Where Will You Be in Five Years?

April 26th, 2011

by Amy Gallo
From Harvard Business Review 

Most people have been asked that perennial, and somewhat annoying, question: “Where do you see yourself in five years?” Of course it is asked most often in a job interview, but it may also come up in a conversation at a networking event or a cocktail party. Knowing and communicating your career goals is challenging for even the most ambitious and focused person. Can you really know what job you’ll be doing, or even want to be doing, in five years?

To learn more about how to handle this tricky question, click here to read the entirety of Ms. Gallo’s article.

Dos and Don’ts for Creating Your Online Presence

April 18th, 2011

By Denene Brox, Salary.com contributing writer

Many of us live a large part of our lives online. So it’s no wonder that your online presence can have a major influence on your career success. If your present or potential employer searched for you online, what would they find? Would those search results reveal a professional with many marketable skills? Or could the results do more harm than good for your career?

Keep reading to learn the essential dos and don’ts for creating (or updating) your online presence.

14 Common Job Hunting Blunders

April 11th, 2011

by Dawn Dugan, Salary.com contributing writer

Whether you are just starting your professional life or are a seasoned pro looking to make a savvy career move, whether you are between jobs or simply feeling the need to move on, the quality of your job hunt will determine your level of success.

If you’re a serious job hunter, you’ve probably read plenty of books and articles on job seeking steps that will give you the leading edge.  But do you know what actions might put the kibosh on your quest? This article explores 14 job hunting mistakes to avoid.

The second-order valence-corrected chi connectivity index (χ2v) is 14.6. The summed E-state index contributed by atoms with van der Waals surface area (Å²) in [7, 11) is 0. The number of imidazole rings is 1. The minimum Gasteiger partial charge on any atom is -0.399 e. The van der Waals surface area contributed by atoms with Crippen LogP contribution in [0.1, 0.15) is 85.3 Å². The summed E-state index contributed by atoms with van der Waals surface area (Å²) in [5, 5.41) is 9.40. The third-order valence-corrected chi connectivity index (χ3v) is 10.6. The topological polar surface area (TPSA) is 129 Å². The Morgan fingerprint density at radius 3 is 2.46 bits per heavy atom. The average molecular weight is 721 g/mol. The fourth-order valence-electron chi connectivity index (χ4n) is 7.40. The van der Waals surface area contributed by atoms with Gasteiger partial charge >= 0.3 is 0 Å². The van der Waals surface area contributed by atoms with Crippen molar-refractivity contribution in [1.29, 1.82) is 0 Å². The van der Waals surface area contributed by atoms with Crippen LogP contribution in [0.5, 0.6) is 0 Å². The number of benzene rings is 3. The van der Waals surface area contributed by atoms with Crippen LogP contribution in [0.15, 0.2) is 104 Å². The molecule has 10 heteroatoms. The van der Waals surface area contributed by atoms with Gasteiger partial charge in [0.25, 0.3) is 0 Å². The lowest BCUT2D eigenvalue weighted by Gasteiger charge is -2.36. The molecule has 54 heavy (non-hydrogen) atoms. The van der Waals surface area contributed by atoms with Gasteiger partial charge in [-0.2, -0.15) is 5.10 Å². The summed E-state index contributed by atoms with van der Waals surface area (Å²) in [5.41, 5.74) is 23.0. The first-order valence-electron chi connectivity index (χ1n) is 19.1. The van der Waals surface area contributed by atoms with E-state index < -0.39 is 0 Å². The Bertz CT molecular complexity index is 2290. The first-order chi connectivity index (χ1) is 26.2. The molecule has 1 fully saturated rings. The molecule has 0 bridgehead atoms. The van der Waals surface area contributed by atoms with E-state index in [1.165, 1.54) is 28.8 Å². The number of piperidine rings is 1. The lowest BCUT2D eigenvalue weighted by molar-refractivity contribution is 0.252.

3 Things That Will Get You Hired

April 4th, 2011

Originally posted on NewGradLife

It is simple – the way to stand out and get hired is to understand what a hiring manager goes through. Today, two or three times as many applications and resumes are received for virtually every open job; hiring managers are buried under reams of paper or thousands of e-mails. So, what would make his job easier? What would get his attention? What would make you stand out?

It won’t be resumes submitted on colored paper or including movie tickets with your application. It will be by ensuring that the hiring manager quickly, easily and accurately knows these three important things about you: how you perform, how you fit and what value you will provide.

Step back for a minute and borrow a little from Stephen Covey, author the Seven Habits of Highly Effective People: “start with the end in mind.” What is your real goal of submitting an application or resume? It is to convince the hiring manager that you are the right person for the job because your performance will drive the greatest value for the company. This requires that you know what you are good at (your talents), what jobs need your talents (to see whether you fit) and how your performance can impact company value. Knowing this helps you to apply for the right jobs – jobs that allow you to maximize your performance and value. When you clearly present this information, you make the hiring manager’s review process easier, more effective and more conclusive. You get his attention. You stand out. This is how to get hired.

To learn more about the three things that get you hired, or to read the article in its entirety, please click here.